|by Sean O'Neill||Islands, Spain, Hotels||6|
Sleep in a cave house. Thousands of residents of the cathedral town of Guadix, Spain, live in cave houses, carved out of the surrounding sandstone mountains. These cave homes feature all of the standard modern conveniences, as you can tell by the TV satellite dishes that most of the cave dwellers have stuck above their doors. Curious? Then try renting one of these cave homes for a short stay. One agency, Cuevas Pedro Antonio, offers 19 rental units, each with a kitchen, a terrace view of the Sierra Nevada, and access to a pool. Room rates are about $120 a night, assuming a four-night stay. Details here. Guadix makes a convenient stop on a typical circuit of the popular destinations in Mediterranean Andalusia. (Hat tip to the Times of London)
Sleep inside a windmill. On the Greek island of Zakynthos, two cape-top windmills are romantic places to stay, says Eleni Gage, a Budget Travel contributor. From the balconies of either of these windmills you can take in glorious views of the Ionian Sea. Rates vary by date, but expect to pay about $200 a night per family. Details here. The owners also offer small boat tours of the area's most popular attractions--including the Blue Caves, which are unusual rock formations over the Ionian Sea--at times of day when larger tourist boats aren't disturbing the scenery. Trips cost about $14 per person, and you don't have to stay at a windmill to take the trip. Details here. (On a related note, you can read about the secret hotels of the Greek Isles by clicking here.)
Stay on your own private island in the South Pacific for about $200 a night....
This is a tip that's been passed along by an Australian real estate broker, Cheyenne Morrison, who travels four months a year by helicopter, seaplane, and occasionally boat to sell and inspect private islands. Since 2000, he's been Coldwell Banker's only international private island broker, with the whole world as his sales district. His islands fetch prices ranging from $67,000 to $75 million. Morrison brokers one island a month an average. And like everyone else these days, he blogs.
Morrison recommends you consider visiting One Foot Island, a 5,000-square-foot islet in the Cook Islands in the South Pacific. One Foot Island (a.k.a. Tapuaetai Island) offers a single lodging option, called the One Foot Island Hideway, for merely $200 a night. "Almost nobody knows that you can rent this house and have your very own island at night," says Morrison.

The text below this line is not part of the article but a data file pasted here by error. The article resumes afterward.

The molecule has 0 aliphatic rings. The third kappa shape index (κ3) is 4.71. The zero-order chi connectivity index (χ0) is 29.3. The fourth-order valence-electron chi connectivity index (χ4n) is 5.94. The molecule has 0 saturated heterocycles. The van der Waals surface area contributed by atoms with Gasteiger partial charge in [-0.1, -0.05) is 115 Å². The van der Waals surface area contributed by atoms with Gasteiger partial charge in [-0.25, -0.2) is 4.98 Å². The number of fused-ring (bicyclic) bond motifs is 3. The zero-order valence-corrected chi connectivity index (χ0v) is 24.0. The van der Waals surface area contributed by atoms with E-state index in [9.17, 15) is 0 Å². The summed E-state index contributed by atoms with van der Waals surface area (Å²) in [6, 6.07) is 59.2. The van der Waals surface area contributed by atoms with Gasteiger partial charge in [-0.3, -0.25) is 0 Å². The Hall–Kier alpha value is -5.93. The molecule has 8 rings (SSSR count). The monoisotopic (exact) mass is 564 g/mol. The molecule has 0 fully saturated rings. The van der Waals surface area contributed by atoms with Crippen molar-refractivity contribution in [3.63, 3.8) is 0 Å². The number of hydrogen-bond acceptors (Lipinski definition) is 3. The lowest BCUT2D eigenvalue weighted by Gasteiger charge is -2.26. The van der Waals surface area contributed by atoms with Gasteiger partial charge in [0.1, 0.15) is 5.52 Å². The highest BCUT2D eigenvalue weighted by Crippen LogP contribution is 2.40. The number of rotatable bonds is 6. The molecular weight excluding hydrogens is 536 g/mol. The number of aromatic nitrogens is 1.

During the day, sailing cruises of nearby islands drop anchor and daytrippers stroll One Foot Island. Besides its quintessential tropical views, the island's lone attraction for tourists is a post office that is called the "smallest post office in the world." (The daytrippers generally come from nearby New Zealand and Australia, and visit on tour boats that stop at islands throughout the Aituitaki atoll.) At night, the sailing cruise ships shut down. With sunset, you become sole occupant of the island, commanding its 360-degree views.
Morrison explains the island's personal appeal: "As a teenager, I read a great book called An Island to Oneself. It was written by Tom Neale, who lived 16 years alone on the remote Suwarrow Atoll. No amount of trying allowed me to say on privately-owned Suwarrow, but at least I can have the pleasure of having One Foot Island all to myself."
Andrew McBirney and his wife Moyra rent out the two-story house. The seaside lodgings are Spartan, featuring a modern shower and flush toilet, kerosene lamps, and a gas oven and a BBQ grill. You need to bring your own food supplies from Rarotonga or you can order food supplies from Aitutaki Lagoon Adventures for next-day delivery. Unless you're intrepid enough to hire a local boat from Rarotonga, you'll probably rely on Aitutaki Lagoon Adventures to also provide your transport back and forth to One Foot Island for about $50 each way per couple. As already noted, rates start at $200 a night. (For booking information, click here or here.)
Morrison has been to One Foot Island three times -- most recently last year. He says, "I remember waking up early one morning thinking the house was on fire. The walls were bright red and orange. Half-asleep I went outside to investigate, and I saw that the most magnificent tropical sunrise had painted the skies with a palette of blazing colors. The dazzling fire show lasted only 15 minutes, but--sitting on the veranda of my own tropical island--that was a perfect moment."
Off the island's shore is one of the best places in the Aitutaki atoll, which the island belongs to, for snorkeling. "You can spend hours drifting through the shallows over the coral gardens, watching the fish dart around. It's like having a life-sized aquarium on your doorstep." Among the available day-long cruises of the area islands, Morrison recommends Paradise Islands sailing tours (aitutaki.net; $53 per person).
Among restaurants on nearby islands, he recommends Tauono's Garden Cafe in Upper Amuri. "It's not a real restaurant in the proper sense," he says, "but actually someone's house. If you let her know in advance, the owner will serve you up a 'catch of the day' fish dinner with fish caught straight of the lagoon you were snorkeling in that day. You can dine out in the garden behind her house on one of a pair of picnic tables. This is real local style cooking, and a great chance to mingle with real locals." (Phone, 011 (682) 31-526)
Before leaving the Aitutaki atoll, be sure to stop at "Island Night" at Samades Beach Bar because the local dancers insist they're the best in the Pacific, and they very well may be. (See Morrison's cool blog on private islands here. His recent blog post on One Foot Island can be found here.)